Essence: What Black Women Need To Know About HIV Now
Read the article in its entirety at Essence…
Since the HIV/AIDS epidemic first hit more than 35 years ago, we have seen some serious progress. Thanks to the advancement of antiretrovirals, the disease is no longer the inevitable death sentence it once was and because of increased awareness and HIV preventions programs, new infections among Black women have declined by 20 percent.
But even with that optimism, we can never lose sight that we are still the face of this disease.
According to the Centers for Disease Control and Prevention, the most recent data shows that Black women account for 60 percent of new HIV diagnoses among all women living in the U.S. In addition, we are 20 times more likely to contract HIV than their white counterparts. Even worse, positive Black women have a higher death rate than women of all other races and ethnicities.
So for National Black HIV/AIDS Awareness Day (NBHAAD) on February 7, ESSENCE spoke with Raniyah Copeland, the new President and Chief Executive Officer of the Black AIDS Institute to discuss what Black women need to know about HIV right now.
To Get Tested, You Have To Speak Up
The only way to know your HIV status is to get tested, but for those who seek their care in a doctor’s office, in order to get tested, you cannot assume that because they are taking your blood, they are screening you for HIV.
You have to make it clear: “I want an HIV test.”
“Because of certain opt-in laws in states across the country, your health care provider needs your verbal consent, and sometimes even written consent, to test you for HIV,” Copeland explains.
And if your health care provider gives you pushback, believing you don’t need a test because they don’t perceive you as being at-risk, be empowered and speak up.
“Let them know, knowing my status is important. It’s my body, it’s my health and I need this test,” Copeland stresses.
The Down-Low Is Not Fueling HIV
Thanks to the media turning the DL into actual fake news back in the early 2000s, to this day too many of us are adamant this is why Black women are disproportionately impacted by HIV.
But that couldn’t be further from the truth.
Yes, there are bisexual men and men who aren’t honest about their sexual orientation, but Copeland explains that in order to understand why HIV is so prevalent in Black America, we have to look to certain factors including racism, poverty, lack of access to quality health care, untreated sexually transmitted infections, domestic violence and power imbalances in relationships.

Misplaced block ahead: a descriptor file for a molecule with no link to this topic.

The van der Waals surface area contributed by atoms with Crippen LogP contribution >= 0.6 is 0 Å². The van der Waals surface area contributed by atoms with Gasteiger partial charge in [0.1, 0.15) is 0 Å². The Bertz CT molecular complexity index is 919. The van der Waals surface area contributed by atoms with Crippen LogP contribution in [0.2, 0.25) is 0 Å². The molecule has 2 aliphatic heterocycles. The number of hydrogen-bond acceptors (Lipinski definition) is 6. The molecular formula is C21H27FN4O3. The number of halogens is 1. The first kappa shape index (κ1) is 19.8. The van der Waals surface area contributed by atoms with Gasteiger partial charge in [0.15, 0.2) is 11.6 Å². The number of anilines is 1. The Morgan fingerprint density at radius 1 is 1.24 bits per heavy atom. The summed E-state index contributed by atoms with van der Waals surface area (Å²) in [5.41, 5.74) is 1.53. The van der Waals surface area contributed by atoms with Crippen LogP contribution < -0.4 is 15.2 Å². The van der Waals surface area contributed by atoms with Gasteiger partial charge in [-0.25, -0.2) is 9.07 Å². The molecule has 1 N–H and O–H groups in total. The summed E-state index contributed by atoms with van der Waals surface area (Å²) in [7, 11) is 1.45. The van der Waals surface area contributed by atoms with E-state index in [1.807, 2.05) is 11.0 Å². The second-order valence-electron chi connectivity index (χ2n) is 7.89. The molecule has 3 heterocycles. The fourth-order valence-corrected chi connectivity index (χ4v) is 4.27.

Not to mention, mass incarceration has taken record numbers of Black men out of the community, leaving Black women to share the same sexual partners with one another.
“It’s not about what we do, it’s about these systems of oppression that drive HIV in our community,” she says.
“So buying into the DL only tears us apart as a community and it also makes us think that we’re not at risk, which makes us even more at risk.”
There’s A Little Blue Pill That Can Help Prevent HIV
Condoms and abstinence aren’t the only ways one can prevent HIV transmission. In 2012, the FDA approved the use of AIDS medication Truvada for Pre-exposure prophylaxis (PrEP).
By taking one pill a day, PrEP can decrease your risk of acquiring HIV by a whopping 92 percent.
“PrEP is highly protective and for Black women, its similar to what we do every day, in terms of taking birth control,” says Copeland.
“It’s a tool for some women that can be used for a short period in your life or for a longer extended time.”
Yet, if you haven’t heard of PrEP or falsely thought it was just for gay men, you’re not alone. Past studies have found that Black women most at-risk for HIV are least likely to know about PrEP, including a 2018 BAI/Essence Music Festival survey finding that nearly half of its respondents hadn’t heard of PrEP.
Copeland points out, “Black women were upset to find out that PrEP has been around this long and no one told them about it.”
While PrEP might not be for everyone, we shouldn’t be afraid to bring it up with our health care providers because “we deserve to know all the options that we can utilize to prevent HIV.”
In the end, Copeland wants for us to know that “as Black people, we are all at risk for HIV and we need to re-engage this issue.”
Perhaps that time is now.